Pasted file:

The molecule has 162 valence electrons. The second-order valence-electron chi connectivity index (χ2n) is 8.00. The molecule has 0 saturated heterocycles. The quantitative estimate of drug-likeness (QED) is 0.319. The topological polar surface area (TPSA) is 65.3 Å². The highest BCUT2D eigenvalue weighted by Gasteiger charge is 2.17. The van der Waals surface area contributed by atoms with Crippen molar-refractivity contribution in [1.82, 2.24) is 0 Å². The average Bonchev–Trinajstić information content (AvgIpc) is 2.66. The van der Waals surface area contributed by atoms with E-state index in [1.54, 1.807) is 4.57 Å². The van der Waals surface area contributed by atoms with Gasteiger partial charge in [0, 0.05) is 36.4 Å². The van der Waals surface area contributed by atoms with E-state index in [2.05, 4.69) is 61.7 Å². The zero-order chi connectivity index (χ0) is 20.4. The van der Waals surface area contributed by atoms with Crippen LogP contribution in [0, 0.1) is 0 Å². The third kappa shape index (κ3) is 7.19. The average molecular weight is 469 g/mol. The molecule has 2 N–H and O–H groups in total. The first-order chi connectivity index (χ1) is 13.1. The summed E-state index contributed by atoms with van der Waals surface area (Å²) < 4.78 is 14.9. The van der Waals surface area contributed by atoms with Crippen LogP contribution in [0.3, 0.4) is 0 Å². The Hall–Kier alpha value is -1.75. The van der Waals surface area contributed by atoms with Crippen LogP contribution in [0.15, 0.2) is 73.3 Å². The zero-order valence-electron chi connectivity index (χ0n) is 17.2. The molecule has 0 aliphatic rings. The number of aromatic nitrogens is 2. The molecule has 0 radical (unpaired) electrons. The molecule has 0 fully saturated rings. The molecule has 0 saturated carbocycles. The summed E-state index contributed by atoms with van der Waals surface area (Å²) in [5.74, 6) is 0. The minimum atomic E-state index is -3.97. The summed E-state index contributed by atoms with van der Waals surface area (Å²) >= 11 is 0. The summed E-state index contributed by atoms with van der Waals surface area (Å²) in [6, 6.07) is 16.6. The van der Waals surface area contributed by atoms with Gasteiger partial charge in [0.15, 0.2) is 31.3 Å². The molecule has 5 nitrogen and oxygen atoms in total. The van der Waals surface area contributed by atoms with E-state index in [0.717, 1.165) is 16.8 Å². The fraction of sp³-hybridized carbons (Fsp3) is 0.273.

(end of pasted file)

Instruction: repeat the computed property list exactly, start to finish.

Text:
The molecule has 162 valence electrons. The second-order valence-electron chi connectivity index (χ2n) is 8.00. The molecule has 0 saturated heterocycles. The quantitative estimate of drug-likeness (QED) is 0.319. The topological polar surface area (TPSA) is 65.3 Å². The highest BCUT2D eigenvalue weighted by Gasteiger charge is 2.17. The van der Waals surface area contributed by atoms with Crippen molar-refractivity contribution in [1.82, 2.24) is 0 Å². The average Bonchev–Trinajstić information content (AvgIpc) is 2.66. The van der Waals surface area contributed by atoms with E-state index in [1.54, 1.807) is 4.57 Å². The van der Waals surface area contributed by atoms with Gasteiger partial charge in [0, 0.05) is 36.4 Å². The van der Waals surface area contributed by atoms with E-state index in [2.05, 4.69) is 61.7 Å². The zero-order chi connectivity index (χ0) is 20.4. The van der Waals surface area contributed by atoms with Crippen LogP contribution in [0, 0.1) is 0 Å². The third kappa shape index (κ3) is 7.19. The average molecular weight is 469 g/mol. The molecule has 2 N–H and O–H groups in total. The first-order chi connectivity index (χ1) is 13.1. The summed E-state index contributed by atoms with van der Waals surface area (Å²) < 4.78 is 14.9. The van der Waals surface area contributed by atoms with Crippen LogP contribution in [0.3, 0.4) is 0 Å². The Hall–Kier alpha value is -1.75. The van der Waals surface area contributed by atoms with Crippen LogP contribution in [0.15, 0.2) is 73.3 Å². The zero-order valence-electron chi connectivity index (χ0n) is 17.2. The molecule has 0 aliphatic rings. The number of aromatic nitrogens is 2. The molecule has 0 radical (unpaired) electrons. The molecule has 0 fully saturated rings. The molecule has 0 saturated carbocycles. The summed E-state index contributed by atoms with van der Waals surface area (Å²) in [5.74, 6) is 0. The minimum atomic E-state index is -3.97. The summed E-state index contributed by atoms with van der Waals surface area (Å²) >= 11 is 0. The summed E-state index contributed by atoms with van der Waals surface area (Å²) in [6, 6.07) is 16.6. The van der Waals surface area contributed by atoms with Gasteiger partial charge in [0.15, 0.2) is 31.3 Å². The molecule has 5 nitrogen and oxygen atoms in total. The van der Waals surface area contributed by atoms with E-state index in [0.717, 1.165) is 16.8 Å². The fraction of sp³-hybridized carbons (Fsp3) is 0.273.